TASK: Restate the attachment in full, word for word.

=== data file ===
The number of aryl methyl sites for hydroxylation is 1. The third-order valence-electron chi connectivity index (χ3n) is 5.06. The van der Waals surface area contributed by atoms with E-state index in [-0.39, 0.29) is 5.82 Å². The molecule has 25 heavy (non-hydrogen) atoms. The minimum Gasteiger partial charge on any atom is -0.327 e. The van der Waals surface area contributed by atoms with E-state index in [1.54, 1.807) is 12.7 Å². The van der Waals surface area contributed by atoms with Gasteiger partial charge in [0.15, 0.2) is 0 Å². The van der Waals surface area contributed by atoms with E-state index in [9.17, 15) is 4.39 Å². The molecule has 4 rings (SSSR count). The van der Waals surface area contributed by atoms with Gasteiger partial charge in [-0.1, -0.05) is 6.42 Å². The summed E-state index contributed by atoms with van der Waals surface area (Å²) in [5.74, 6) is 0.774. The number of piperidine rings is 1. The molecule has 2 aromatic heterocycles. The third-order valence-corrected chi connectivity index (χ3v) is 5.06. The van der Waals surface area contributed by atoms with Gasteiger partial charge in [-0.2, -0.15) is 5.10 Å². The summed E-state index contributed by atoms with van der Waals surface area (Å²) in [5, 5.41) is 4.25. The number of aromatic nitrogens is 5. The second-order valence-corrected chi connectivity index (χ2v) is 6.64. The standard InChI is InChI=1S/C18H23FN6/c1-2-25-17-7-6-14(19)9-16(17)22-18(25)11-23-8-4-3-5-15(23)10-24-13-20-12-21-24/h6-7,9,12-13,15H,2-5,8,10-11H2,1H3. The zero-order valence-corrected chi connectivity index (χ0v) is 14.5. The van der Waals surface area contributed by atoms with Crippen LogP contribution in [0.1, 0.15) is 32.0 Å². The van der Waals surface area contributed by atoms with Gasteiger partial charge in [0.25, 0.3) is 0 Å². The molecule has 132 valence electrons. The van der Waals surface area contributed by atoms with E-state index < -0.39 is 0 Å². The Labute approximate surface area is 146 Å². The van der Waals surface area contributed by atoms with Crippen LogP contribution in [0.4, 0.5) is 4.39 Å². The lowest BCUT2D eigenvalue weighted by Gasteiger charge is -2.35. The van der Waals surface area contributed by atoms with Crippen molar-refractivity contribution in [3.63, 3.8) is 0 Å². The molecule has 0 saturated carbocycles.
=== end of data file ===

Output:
The number of aryl methyl sites for hydroxylation is 1. The third-order valence-electron chi connectivity index (χ3n) is 5.06. The van der Waals surface area contributed by atoms with E-state index in [-0.39, 0.29) is 5.82 Å². The molecule has 25 heavy (non-hydrogen) atoms. The minimum Gasteiger partial charge on any atom is -0.327 e. The van der Waals surface area contributed by atoms with E-state index in [1.54, 1.807) is 12.7 Å². The van der Waals surface area contributed by atoms with Gasteiger partial charge in [0.15, 0.2) is 0 Å². The van der Waals surface area contributed by atoms with E-state index in [9.17, 15) is 4.39 Å². The molecule has 4 rings (SSSR count). The van der Waals surface area contributed by atoms with Gasteiger partial charge in [-0.1, -0.05) is 6.42 Å². The summed E-state index contributed by atoms with van der Waals surface area (Å²) in [5.74, 6) is 0.774. The number of piperidine rings is 1. The molecule has 2 aromatic heterocycles. The third-order valence-corrected chi connectivity index (χ3v) is 5.06. The van der Waals surface area contributed by atoms with Gasteiger partial charge in [-0.2, -0.15) is 5.10 Å². The summed E-state index contributed by atoms with van der Waals surface area (Å²) in [5, 5.41) is 4.25. The number of aromatic nitrogens is 5. The second-order valence-corrected chi connectivity index (χ2v) is 6.64. The standard InChI is InChI=1S/C18H23FN6/c1-2-25-17-7-6-14(19)9-16(17)22-18(25)11-23-8-4-3-5-15(23)10-24-13-20-12-21-24/h6-7,9,12-13,15H,2-5,8,10-11H2,1H3. The zero-order valence-corrected chi connectivity index (χ0v) is 14.5. The van der Waals surface area contributed by atoms with Crippen LogP contribution in [0.1, 0.15) is 32.0 Å². The van der Waals surface area contributed by atoms with Gasteiger partial charge in [0.25, 0.3) is 0 Å². The molecule has 132 valence electrons. The van der Waals surface area contributed by atoms with E-state index < -0.39 is 0 Å². The Labute approximate surface area is 146 Å². The van der Waals surface area contributed by atoms with Crippen LogP contribution in [0.4, 0.5) is 4.39 Å². The lowest BCUT2D eigenvalue weighted by Gasteiger charge is -2.35. The van der Waals surface area contributed by atoms with Crippen molar-refractivity contribution in [3.63, 3.8) is 0 Å². The molecule has 0 saturated carbocycles.